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ContinuousWave: Post-Classic Whalers
Adding Weight to Affect Trim
|Author||Topic: Adding Weight to Affect Trim|
posted 04-30-2007 11:27 PM ET (US)
I am running a 1999 Outrage 20 with a 200-HP Mercury OptiMax with a 19-inch-pitch three blade factory MIRAGE propeller [or perhaps a MIRAGEplus?]. It runs around 4,600-RPM at 48-MPH with three people (640-lbs) and a half tank of fuel. It also has a tee top and a Honda 8-HP four-stroke kicker mounted on the starboard side. It always had poor out of the hole performance so I added a set of trim tabs and this seemed to have solved this.
When the boat is off plane the motor well drain plugs sometime at low speeds alone with the side scuppers are right at or below the water line. Will adding weight in the front floor compartment be ok? We had one of the guys who weighs around 170lbs sit in the bow and everything was fine.
Secondly what would happen if I change to a 17-inch pitch propeller? Or is the [engine speed] and [boat] speed about right?
posted 05-01-2007 02:15 PM ET (US)
Adding weight to a boat to cause a change in its trim is often done, but it is not the optimum way to change the trim. Any weight that is added to a boat reduces the boat's performance. This is a basic law of physics. Therefore, as a general rule we never want to add weight to a boat purely to function as weight. An exception might be in the case of a sailboat where we want to ballast the hull to gain stability and a righting moment, and there is nothing else in the vessel's machinery which could be located there and still be useful except for lead. A dense material like lead, or perhaps depleted uranium, is best because it takes up the least space, and, as we know too well, space is always scarce on a boat.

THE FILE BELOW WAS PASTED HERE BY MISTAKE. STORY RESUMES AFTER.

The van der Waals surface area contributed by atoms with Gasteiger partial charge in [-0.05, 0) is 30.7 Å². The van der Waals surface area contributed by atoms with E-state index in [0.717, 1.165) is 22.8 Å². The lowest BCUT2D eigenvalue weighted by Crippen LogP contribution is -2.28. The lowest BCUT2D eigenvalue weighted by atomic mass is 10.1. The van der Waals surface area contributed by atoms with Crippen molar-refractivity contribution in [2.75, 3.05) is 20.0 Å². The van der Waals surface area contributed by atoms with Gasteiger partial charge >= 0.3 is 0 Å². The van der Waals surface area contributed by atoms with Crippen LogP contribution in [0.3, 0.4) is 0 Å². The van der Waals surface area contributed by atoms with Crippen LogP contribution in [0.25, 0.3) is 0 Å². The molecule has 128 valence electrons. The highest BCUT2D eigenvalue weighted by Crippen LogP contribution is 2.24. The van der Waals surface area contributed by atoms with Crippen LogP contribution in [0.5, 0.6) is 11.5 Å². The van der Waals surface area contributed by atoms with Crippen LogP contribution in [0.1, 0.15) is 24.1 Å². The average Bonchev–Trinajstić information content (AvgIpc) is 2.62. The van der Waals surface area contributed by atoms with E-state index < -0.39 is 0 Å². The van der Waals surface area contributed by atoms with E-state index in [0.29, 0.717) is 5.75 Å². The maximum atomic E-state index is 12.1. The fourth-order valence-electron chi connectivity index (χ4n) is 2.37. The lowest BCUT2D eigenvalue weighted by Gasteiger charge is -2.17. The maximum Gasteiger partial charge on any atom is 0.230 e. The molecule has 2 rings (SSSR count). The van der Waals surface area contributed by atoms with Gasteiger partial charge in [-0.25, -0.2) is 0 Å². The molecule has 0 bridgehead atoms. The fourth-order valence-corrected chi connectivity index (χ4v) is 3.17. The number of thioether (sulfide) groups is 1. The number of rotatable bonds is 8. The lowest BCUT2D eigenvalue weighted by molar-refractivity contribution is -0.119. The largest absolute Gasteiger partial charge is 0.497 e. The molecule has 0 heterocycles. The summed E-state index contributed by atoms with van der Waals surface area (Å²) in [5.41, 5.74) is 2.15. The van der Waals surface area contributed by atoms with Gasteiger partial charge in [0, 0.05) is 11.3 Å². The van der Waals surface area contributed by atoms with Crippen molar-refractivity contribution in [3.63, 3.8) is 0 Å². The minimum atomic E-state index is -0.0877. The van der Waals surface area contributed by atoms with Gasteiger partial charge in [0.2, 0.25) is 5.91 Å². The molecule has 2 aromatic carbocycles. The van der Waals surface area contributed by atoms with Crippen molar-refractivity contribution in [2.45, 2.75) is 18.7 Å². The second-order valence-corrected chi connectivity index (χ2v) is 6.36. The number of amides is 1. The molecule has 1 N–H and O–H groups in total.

It would be better to move some existing gear that has a useful purpose. This would be a double benefit, as moving weight already on the boat will remove that weight from the stern.
Regarding the effect of a change in propeller pitch on the engine speed:
According to Dave Gerr (in his PROPELLER HANDBOOK), there is a long standing rule of thumb with propellers that states:
Every two-inch increase in propeller pitch will decrease engine speed by 450-RPM, and vice versa.
As a general rule in propeller selection you want the engine's maximum power output to be reached, and this is usually achieved by allowing the engine to spin up to its maxium rated speed for the rated horsepower. The load from a particular propeller will also be greatest at this this point, and thus you will have matched the propeller load to the engine output. You can then be sure that at all lower engine speeds the engine power output will exceed the load from the propeller, and it is this quality which gives the boat the feel of having plenty of power and being easy to accelerate. If the propeller load is too great, the engine is chronically overloaded or bogged down, and the boat has a sluggish response to changes in the throttle.
posted 05-05-2007 09:54 PM ET (US)
That engine should reach 5500-5800 rpm in order to develop proper torque and power. I would think that a 19 pitch Mirage would be close to the correct prop...however, there are a number of factors that may be in play.
Your hull could be water-logged and therefore heavier than normal.
Your boat bottom could be dirty.